Sunday, November 18, 2007

On Literature

(Translated by Martin McLaughlin.)
Harcourt, 2004, ISBN: 0-15-100812-4; Hardcover $26.00.

As the title suggests, this work is a collection of essays and lectures on the topic of literature. The book will be published in December 2004, after which Porta Ludovica will review the work more fully. The publisher’s description:

In this collection of essays and addresses delivered over the course of his illustrious career, Umberto Eco seeks “to understand the chemistry of [his] passion” for the word. From musings on Ptolemy and “the force of the false” to reflections on the experimental writing of Borges and Joyce, Eco’s luminous intelligence and encyclopedic knowledge are on dazzling display throughout. And when he reveals his own ambitions and superstitions, his authorial anxieties and fears, one feels like a secret sharer in the garden of literature to which he so often alludes. Remarkably accessible and unfailingly stimulating, this collection exhibits the diversity of interests and the depth of knowledge that have made Eco one of the world’s leading writers.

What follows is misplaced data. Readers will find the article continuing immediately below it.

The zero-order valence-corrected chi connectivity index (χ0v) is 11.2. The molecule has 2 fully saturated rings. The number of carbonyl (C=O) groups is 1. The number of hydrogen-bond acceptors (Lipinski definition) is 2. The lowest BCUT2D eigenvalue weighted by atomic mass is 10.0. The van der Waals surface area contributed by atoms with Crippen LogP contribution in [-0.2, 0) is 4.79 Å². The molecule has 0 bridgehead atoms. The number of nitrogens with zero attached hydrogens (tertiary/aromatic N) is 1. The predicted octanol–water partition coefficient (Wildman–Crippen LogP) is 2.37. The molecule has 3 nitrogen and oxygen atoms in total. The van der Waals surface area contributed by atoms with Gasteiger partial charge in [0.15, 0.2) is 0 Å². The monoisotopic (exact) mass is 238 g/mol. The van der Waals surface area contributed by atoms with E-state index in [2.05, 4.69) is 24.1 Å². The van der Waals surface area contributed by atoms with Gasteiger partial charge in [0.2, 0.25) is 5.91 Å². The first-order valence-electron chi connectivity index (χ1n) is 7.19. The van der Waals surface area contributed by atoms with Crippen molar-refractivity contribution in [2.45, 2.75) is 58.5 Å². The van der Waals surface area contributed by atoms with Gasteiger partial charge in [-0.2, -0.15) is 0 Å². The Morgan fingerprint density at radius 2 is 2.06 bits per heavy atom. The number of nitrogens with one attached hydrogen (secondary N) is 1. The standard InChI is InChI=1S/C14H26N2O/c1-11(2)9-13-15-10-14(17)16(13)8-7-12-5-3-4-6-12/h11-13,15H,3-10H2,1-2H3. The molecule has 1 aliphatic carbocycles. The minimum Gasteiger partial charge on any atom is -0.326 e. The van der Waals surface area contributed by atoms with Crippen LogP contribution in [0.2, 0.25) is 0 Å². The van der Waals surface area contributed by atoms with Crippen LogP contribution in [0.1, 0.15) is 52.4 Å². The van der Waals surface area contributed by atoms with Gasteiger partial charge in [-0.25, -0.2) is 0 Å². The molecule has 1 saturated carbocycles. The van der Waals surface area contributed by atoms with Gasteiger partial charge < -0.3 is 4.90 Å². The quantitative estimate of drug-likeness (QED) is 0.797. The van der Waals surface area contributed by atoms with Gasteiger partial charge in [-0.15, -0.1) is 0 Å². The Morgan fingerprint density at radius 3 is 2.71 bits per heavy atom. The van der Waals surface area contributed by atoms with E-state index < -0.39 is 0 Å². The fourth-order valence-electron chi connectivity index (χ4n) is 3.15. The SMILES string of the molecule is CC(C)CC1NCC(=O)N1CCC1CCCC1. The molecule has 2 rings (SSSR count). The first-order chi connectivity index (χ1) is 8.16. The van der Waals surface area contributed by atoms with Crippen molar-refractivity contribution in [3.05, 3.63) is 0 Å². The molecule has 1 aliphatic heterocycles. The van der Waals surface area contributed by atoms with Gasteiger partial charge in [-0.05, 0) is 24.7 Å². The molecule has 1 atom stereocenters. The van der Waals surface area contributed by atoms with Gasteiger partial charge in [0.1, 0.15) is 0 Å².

The table of contents provides a good summary of the topics addressed:

On Some Functions of Literature
A Reading of the Paradiso
On the Style of The Communist Manifesto
The Mists of Valois
Wilde: Paradox and Aphorism
A Portrait of the Artist as Bachelor
Between La Mancha and Babel
Borges and My Anxiety of Influence
On Camporesi: Blood, Body, Life
On Symbolism
On Style
Les Sémaphores sous la Pluie
The Flaws in the Form
Intertextual Irony and Levels of Reading
The Poetics and Us
American Myth in Three Anti-American Generations
The Power of Falsehood
How I Write

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